HOME SCHOOL BOOK REVIEW
Book: Danny Dunn and the Fossil Cave
Authors: Jay Williams and Raymond Abrashkin
Illustrator: Brinton Turkle
Publisher: Arch, republished in 1979
ISBN-13: 9780070705265 Hardcover
ISBN-10: 0070705267 Hardcover
ISBN-13: 978-0671299682 Paperback
ISBN-10: 0671299689 Paperback
Language level: 2
(1=nothing objectionable; 2=common euphemisms and/or childish slang terms; 3=some cursing and/or profanity; 4=a lot of cursing and/or profanity; 5=obscenity and/or vulgarity)
Recommended reading level: Ages 9-12
Rating: **** 4 stars
(5 stars=EXCELLENT; 4 stars=GOOD; 3 stars=FAIR; 2 stars=POOR; 1 star=VERY POOR; no stars=NOT RECOMMENDED)
Category: Science fiction
Reviewed by Wayne S. Walker
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Williams, Jay, and Abrashkin, Raymond. Danny Dunn and the Fossil Cave (Published in 1961 by McGraw-Hill Inc., 1221 Ave. of the Americas, New York City, NY 10020; republished in 1979 by Archway Paperback Pocket Books, an imprint of Simon and Schuster, a division of Gulf and Western Corporation, 1230 Ave. of the Americas, New York City, NY 10020). Danny Dunn and his mother live in the town of Midston in the home of Midston College professor Euclid Bullfinch, for whom Mrs. Dunn serves as housekeeper. Danny’s best friends are Irene Miller and Joe Pearson. Stumbling on the entrance to a cave at the summit of Sugarloaf, the highest point of the hills above Midston, Danny finds himself involved in an exciting speleological adventure along with Professor Bullfinch, the professor’s visiting geologist friend Dr. Alvin Tresselt, Irene, and Joe as they all get trapped in the cave, the professor is injured, and Dr. Tresselt gets lost.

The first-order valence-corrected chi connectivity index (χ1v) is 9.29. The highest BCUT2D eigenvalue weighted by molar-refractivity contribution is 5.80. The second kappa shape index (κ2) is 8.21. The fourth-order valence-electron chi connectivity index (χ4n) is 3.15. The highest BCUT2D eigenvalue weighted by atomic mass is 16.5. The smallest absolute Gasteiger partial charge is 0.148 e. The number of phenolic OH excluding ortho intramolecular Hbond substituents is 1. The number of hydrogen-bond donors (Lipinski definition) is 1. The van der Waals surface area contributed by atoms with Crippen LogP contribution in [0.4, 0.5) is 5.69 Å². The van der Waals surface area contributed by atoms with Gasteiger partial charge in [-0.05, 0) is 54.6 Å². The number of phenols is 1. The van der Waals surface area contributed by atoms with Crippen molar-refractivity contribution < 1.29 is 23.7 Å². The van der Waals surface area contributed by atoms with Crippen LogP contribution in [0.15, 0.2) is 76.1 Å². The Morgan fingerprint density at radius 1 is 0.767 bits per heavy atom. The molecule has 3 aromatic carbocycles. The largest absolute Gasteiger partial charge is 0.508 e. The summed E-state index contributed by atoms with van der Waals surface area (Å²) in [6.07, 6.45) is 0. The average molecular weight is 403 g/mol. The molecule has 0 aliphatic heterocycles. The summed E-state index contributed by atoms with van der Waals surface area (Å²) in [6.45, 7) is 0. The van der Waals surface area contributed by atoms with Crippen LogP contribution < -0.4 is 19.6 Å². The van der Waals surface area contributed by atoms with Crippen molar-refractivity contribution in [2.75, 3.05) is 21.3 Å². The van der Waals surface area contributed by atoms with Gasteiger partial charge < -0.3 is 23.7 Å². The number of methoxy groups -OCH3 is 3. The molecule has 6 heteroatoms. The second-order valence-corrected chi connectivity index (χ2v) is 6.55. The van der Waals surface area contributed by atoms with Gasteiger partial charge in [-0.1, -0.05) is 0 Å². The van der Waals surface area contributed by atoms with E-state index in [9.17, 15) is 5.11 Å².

Will they ever find their way out? Does the professor’s “C-ray machine” work underground? And why does the whole cave seem to register radioactive on Danny’s Geiger counter? The Danny Dunn books are classic. There are 15 volumes in the series, but they don’t have to be read in order. The Fossil Cave is either #6 or #11. It has some common euphemisms (e.g., gosh, gee, and golly) but no cursing or swearing, and creationists might like to know that there are several references to “millions of years ago.” Otherwise, it is an expertly plotted story that educates while it entertains as it contains a lot of information about caves, fossils, and dinosaurs. One will find all sorts of little science lessons throughout these books. This one is of special interest to the would-be paleantologist. They also give a glimpse back in time to a more innocent world.